This is not restricted to temples and pilgrimage centers alone. We have seen loss of lives due to stampedes in marriage halls, schools and other places too. For example, 52 people died due to a stampede caused by a fire accident in a marriage hall in Trichy in January 2003; 91 small children died in a Kumbakonam school in July 2004 and 39 people died in a Yagasala outside Thanjavur’s Big Temple in June 1997. The nation has witnessed scores of such incidents in the last two decades. But, neither the governments nor the people have learnt any lessons from them.

                We must have a ‘scientific’ method of crowd management and security arrangement. This would be possible only when a thorough study is made with regards to the number of pilgrims, rate of increase in the number of pilgrims, importance of the concerned festival and the sanctity attached to it, duration of the festival, opening and closing times of the temples, number of entry and exit points and the entire approach to the pilgrim centers, etc. The technological advantages must also be utilised properly apart from providing enough strength of police force, security guards and home guards.

                Apart from the general and basic issues, in course of the analysis, one cannot help the feeling that both the central and the state governments have deliberately shown indifference to Hindus and the issues concerning their pilgrimage. The government provides all kinds of support, from money to amenities, to Haj Pilgrims. The Andhra Pradesh government was the first to subsidise Christians’ “pilgrimage” to Jerusalem and the same grant has been announced by both Jayalalitha and Karunanidhi and the Christians can be rest assured that every other government will follow suit. But the Hindu pilgrims are in fact taxed more! And no government is willing to help and support Hindus’ pilgrimages and no politician has either the courage or the passion to voice his/her support for the same.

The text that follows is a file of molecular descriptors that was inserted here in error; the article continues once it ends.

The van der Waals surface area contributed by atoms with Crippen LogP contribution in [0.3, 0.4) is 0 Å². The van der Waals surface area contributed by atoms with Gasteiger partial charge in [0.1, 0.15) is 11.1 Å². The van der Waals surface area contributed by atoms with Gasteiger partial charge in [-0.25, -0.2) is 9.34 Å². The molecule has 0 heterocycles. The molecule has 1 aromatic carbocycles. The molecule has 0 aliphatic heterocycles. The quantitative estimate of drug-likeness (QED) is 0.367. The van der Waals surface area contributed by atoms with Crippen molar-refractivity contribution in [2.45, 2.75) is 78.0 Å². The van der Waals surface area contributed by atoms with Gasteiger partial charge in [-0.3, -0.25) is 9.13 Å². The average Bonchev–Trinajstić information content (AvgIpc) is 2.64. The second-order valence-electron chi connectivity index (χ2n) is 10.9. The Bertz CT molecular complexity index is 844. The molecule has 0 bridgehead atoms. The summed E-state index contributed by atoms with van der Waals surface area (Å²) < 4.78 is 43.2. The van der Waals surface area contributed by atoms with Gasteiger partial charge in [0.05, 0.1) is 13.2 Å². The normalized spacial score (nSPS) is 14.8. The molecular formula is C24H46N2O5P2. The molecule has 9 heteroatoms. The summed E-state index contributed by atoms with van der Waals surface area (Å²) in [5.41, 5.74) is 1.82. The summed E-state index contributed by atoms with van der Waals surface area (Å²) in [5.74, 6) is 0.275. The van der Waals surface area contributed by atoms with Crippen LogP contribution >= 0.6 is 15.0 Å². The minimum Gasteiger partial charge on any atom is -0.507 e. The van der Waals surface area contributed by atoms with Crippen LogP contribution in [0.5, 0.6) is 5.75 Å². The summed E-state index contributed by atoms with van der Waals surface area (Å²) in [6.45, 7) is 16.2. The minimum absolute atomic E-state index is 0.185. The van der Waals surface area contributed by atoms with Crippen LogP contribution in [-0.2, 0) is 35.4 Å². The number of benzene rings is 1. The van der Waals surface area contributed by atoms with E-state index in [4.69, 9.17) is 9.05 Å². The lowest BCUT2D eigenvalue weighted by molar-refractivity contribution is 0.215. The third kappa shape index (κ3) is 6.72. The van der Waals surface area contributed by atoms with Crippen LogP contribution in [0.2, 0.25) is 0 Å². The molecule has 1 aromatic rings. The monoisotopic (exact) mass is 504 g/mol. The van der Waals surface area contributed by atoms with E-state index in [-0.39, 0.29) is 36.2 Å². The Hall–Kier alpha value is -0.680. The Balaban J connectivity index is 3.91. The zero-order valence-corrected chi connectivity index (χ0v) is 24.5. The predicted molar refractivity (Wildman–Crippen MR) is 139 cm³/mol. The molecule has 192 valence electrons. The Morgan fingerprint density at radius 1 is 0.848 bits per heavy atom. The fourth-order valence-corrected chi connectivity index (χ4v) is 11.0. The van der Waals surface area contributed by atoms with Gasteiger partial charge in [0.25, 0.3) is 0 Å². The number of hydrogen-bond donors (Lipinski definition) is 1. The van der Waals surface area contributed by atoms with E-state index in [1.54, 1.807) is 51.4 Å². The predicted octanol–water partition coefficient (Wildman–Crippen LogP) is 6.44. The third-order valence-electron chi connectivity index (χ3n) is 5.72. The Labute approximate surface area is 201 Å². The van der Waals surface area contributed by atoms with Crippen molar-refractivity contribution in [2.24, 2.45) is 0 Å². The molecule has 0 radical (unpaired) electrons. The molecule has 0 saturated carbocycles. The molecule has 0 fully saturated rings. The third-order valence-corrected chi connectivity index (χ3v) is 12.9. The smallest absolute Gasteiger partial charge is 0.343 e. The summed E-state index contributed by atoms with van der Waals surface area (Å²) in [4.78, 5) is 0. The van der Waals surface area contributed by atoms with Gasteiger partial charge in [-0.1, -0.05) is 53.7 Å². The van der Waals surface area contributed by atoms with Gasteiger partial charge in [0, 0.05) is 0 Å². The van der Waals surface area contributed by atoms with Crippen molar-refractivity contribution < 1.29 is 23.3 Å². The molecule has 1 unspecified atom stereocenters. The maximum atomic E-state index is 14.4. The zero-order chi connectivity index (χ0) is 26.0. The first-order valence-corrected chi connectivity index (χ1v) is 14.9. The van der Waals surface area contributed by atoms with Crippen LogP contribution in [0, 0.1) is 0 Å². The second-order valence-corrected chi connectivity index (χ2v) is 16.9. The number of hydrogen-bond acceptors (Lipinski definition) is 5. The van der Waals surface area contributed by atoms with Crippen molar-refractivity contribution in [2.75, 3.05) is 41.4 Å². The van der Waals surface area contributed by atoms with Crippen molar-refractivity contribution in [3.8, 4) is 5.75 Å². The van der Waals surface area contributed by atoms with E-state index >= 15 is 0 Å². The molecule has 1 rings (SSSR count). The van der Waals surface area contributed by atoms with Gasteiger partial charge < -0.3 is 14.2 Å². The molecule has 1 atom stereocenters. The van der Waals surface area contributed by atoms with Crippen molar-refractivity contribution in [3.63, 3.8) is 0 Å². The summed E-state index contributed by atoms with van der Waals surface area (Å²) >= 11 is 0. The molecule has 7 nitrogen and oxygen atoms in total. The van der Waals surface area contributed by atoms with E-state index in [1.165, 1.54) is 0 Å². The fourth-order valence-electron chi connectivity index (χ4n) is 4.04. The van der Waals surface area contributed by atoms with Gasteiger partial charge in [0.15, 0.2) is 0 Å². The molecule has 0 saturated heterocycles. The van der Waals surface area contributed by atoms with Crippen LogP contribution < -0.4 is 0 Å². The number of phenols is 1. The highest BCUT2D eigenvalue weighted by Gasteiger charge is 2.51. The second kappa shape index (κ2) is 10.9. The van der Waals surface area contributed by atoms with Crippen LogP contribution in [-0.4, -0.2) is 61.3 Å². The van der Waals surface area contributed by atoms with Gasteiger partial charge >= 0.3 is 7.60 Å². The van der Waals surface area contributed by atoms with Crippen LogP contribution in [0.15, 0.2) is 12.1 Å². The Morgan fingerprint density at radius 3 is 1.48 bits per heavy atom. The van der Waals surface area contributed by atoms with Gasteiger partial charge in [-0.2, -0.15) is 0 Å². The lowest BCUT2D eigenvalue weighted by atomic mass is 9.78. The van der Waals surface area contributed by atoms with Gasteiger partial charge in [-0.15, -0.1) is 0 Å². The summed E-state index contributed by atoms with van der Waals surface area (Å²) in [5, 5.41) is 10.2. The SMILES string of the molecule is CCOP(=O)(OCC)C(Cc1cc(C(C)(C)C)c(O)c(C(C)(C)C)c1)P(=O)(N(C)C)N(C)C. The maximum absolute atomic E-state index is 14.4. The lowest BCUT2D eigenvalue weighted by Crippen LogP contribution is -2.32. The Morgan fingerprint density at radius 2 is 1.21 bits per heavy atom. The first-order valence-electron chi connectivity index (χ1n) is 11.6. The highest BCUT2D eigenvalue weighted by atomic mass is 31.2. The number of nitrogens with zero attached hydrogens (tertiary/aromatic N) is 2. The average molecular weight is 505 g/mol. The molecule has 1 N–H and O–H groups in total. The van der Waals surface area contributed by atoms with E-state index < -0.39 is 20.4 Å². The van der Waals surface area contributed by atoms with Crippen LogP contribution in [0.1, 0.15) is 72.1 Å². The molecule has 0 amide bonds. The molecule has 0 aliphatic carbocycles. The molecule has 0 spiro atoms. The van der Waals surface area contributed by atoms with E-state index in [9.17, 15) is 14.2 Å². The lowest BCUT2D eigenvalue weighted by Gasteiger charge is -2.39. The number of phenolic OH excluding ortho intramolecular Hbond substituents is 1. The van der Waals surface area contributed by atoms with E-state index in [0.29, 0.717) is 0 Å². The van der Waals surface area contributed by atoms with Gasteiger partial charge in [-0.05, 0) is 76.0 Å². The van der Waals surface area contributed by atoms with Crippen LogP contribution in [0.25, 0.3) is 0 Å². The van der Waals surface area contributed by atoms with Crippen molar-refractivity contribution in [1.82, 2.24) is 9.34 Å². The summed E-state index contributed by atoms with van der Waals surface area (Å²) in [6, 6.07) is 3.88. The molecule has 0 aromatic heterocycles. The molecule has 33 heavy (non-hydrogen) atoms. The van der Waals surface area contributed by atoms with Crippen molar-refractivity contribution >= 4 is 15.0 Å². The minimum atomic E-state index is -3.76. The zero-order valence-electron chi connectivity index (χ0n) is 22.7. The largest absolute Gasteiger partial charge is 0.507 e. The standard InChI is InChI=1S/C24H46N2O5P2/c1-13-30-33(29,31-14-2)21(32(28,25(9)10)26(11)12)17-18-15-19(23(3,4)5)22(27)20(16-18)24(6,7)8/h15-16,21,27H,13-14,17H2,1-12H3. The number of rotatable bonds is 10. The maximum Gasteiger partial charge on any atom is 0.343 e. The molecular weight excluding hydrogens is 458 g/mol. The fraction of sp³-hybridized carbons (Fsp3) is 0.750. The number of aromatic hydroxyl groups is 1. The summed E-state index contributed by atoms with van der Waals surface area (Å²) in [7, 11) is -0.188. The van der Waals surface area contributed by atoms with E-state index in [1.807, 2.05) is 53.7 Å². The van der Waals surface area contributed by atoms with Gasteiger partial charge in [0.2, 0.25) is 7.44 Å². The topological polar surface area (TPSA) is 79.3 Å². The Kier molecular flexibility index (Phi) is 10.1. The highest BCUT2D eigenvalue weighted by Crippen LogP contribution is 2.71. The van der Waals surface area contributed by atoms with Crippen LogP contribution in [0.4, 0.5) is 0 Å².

This must be viewed in the backdrop of two telling facts. One, Hindu temples and pilgrim centers are under the control of the governments unlike Churches and Mosques. Two, Hindu temples and pilgrim centers bring in huge revenue to the governments unlike the Haj and Jerusalem pilgrimages which fetch revenue only to foreign governments.

                Reaching the abode of Brahmma, the lotus feet of Bhagwan is the ultimate wish of any faithful devotee. But dying in a pilgrim center by stampede is extremely sad and painful. The central and state governments must approach the issue with an open mind, realise their mistakes, understand the magnitude of the problems and implement proper mechanisms for facilitating peaceful pilgrimage and happy celebration of festivals for the devotees and pilgrims, for human lives cannot be compensated with a few lakhs of rupees.

                Otherwise, the governments must handover the temples to Hindu bodies and autonomous boards, for India being a “secular” country, government controlling Hindu Temples alone is unconstitutional. Even while controlling the temples, the governments allow sacrilege, do not ensure security and do not assure safety.

                Safeguarding pilgrims and the pilgrimage centers is a divine duty and Hindu dharmacharyas and dharmabimanis will certainly do a better job than the ‘secular’ governments.

By BR Haran from Chennai